Oliver and Lily had been left in the care of Ruby and her husband Ben, as long as Stephen was too ill for Beth to leave his side. That way, the children could continue their schooling under Mr Sage’s tutelage. Stephen and Beth had planned on hiring a proper tutor for Oliver and a teacher for Lily as well, because the children still had a lot to master. Their education, as heirs to Stephen, was of the uttermost importance. Beth had taken measures for the children to be informed of their father’s illness daily but she knew they would worry nevertheless so she had the carriage readied and let herself be driven to the village.

The twins threw themselves around her in enthusiastic greetings and soon, the lot of them were gathered around the Mertons’ fireplace with tea and biscuits. Beth brought them the good news of the baron’s recovery.

“I have come to take you home, my dears. Your Papa and I have missed you terribly, this past week.”

“So Papa is better, then?” Lily asked.

“Why has he not come with you?” Oliver inquired, much more critical than his sister. Beth threw him a slightly puzzled glance, concerned over the harsh tone of the boy’s voice.

“Your Papa has not fully recovered yet, Oliver. He has suffered a severe fever and …”

“Pish! He does not care for us like you do, Beth. I might be a mere child but I can feel his indifference. Granny was right all along when she said he was but a haughty member of the nobility.”

This little speech was delivered so glibly that Beth felt a cold finger touch her heart. Where had this resentment come from? And why did Lily not share her brother’s anger? The girl sat staring at him in bewilderment and shock.

Although Beth was shocked herself, she attempted keeping a cool head on her shoulders in dealing with her former charges. The children had – in all honesty – only been brought to the Abbey when Stephen realised he had no legal heir after Florence’s death. The twins’ mother had been of low birth, and Stephen and his mother had not complied easily to the thought of having to bestow status upon the commonly brought-up offspring of a village girl. Even at this very moment, Beth was not fully certain of her husband’s real affection for his bastard children. Children, Beth knew, developed a sixth sense for such lack of affection and acted on it with anger. It was nothing but emotional self-preservation, and Beth could very well understand it herself as she had done just the same after her father’s banishment. She too had hated Stephen and his family for ten long years.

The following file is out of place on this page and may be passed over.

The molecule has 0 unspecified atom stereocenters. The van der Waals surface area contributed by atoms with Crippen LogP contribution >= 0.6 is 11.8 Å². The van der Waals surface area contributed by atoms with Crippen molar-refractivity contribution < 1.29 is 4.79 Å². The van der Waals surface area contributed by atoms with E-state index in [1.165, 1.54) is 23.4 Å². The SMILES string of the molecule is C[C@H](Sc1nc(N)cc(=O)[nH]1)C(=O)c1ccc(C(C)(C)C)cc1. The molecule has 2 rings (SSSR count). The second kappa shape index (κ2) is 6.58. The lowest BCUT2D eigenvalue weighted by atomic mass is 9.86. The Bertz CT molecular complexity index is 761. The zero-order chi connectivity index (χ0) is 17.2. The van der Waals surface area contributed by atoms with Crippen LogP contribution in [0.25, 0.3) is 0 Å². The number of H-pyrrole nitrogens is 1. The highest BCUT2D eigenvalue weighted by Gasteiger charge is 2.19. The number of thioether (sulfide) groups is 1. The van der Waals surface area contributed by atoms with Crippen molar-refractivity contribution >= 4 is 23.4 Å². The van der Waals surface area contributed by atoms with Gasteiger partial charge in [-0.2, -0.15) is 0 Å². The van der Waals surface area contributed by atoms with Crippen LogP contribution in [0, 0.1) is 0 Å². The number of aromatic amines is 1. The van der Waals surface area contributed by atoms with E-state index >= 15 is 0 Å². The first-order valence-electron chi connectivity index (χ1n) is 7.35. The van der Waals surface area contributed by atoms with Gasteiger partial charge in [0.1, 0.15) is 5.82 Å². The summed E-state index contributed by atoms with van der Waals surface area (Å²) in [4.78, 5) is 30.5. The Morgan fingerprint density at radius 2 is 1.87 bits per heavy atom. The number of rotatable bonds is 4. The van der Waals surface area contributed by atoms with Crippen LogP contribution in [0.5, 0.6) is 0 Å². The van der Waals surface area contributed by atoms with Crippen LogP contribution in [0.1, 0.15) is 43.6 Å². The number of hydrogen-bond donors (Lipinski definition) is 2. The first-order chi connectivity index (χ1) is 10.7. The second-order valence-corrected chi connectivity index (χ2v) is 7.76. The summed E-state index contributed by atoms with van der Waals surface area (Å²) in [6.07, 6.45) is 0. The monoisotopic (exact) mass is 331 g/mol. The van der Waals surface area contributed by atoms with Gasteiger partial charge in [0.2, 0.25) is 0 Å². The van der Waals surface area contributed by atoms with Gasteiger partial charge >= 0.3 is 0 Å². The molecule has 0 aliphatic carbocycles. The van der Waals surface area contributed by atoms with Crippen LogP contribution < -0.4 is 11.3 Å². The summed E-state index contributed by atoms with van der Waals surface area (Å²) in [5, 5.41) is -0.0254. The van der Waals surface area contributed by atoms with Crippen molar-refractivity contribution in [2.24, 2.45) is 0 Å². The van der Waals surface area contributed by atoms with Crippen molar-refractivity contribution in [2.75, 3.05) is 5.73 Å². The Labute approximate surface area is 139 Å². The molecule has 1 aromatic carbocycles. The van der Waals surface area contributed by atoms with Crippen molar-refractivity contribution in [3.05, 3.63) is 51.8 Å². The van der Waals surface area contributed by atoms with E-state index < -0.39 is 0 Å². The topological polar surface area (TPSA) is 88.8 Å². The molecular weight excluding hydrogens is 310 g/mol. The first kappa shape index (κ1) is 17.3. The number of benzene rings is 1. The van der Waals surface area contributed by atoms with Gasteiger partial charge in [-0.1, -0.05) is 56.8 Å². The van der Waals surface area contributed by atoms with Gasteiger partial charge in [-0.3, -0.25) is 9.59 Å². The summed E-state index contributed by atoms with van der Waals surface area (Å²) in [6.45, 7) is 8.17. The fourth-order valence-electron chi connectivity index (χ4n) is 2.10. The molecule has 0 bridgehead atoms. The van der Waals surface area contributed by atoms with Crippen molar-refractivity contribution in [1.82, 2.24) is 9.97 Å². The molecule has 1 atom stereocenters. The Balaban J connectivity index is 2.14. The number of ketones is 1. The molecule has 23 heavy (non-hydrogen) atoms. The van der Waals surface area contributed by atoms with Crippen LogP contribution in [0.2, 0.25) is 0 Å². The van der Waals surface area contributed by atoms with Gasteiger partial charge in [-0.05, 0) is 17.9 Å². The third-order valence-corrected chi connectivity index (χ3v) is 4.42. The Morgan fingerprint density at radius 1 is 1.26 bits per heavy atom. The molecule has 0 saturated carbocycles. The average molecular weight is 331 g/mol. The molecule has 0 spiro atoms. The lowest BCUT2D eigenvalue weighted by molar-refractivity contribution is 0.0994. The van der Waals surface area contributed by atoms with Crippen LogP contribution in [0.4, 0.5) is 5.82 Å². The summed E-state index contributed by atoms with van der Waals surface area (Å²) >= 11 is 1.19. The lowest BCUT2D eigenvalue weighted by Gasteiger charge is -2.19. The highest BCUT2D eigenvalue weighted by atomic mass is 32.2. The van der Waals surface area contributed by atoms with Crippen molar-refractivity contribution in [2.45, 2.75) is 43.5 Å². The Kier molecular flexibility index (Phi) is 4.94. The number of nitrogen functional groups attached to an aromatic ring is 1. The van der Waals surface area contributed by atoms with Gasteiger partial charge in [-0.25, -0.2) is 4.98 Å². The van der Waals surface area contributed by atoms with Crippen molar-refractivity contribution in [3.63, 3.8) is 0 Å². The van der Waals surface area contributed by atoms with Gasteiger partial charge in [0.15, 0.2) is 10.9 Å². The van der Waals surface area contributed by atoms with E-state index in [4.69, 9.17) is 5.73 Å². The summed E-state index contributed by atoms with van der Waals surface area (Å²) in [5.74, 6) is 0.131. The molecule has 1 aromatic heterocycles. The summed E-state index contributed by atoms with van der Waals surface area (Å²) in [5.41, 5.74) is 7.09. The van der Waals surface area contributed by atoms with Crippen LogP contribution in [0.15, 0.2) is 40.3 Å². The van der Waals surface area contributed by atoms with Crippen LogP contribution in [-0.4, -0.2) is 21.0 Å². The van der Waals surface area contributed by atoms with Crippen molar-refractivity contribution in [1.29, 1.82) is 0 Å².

Her next and urgent task would have to be to reconcile Oliver with his father but for now, she could only try keeping Oliver’s anger under control. She put her arms around the boy, startled to see how he had grown in the last few weeks. He was no longer a child, she realised, but was rapidly becoming a proper young man. No doubt, Oliver would grow as tall and handsome as his father.

“Oliver, you must behave like you always have since first we met; you have always been an intelligent and good-hearted boy. Now you are becoming a young adult, and I fervently hope you will only grow in intelligence and goodness of heart. Do not forget your grandmother’s wish for you and Lily, my darling. She wanted you to become good people, to find happiness and fulfilment in life. Do not ever forget I will always be there to help you. Your mother Molly was my childhood friend and I will always cherish her memory.”

Although the boy returned her embrace with emphasis, Beth was able to feel a slight hesitation at first, as if Oliver needed to assess the sincerity of her words for just a tiny amount of time. It worried her greatly.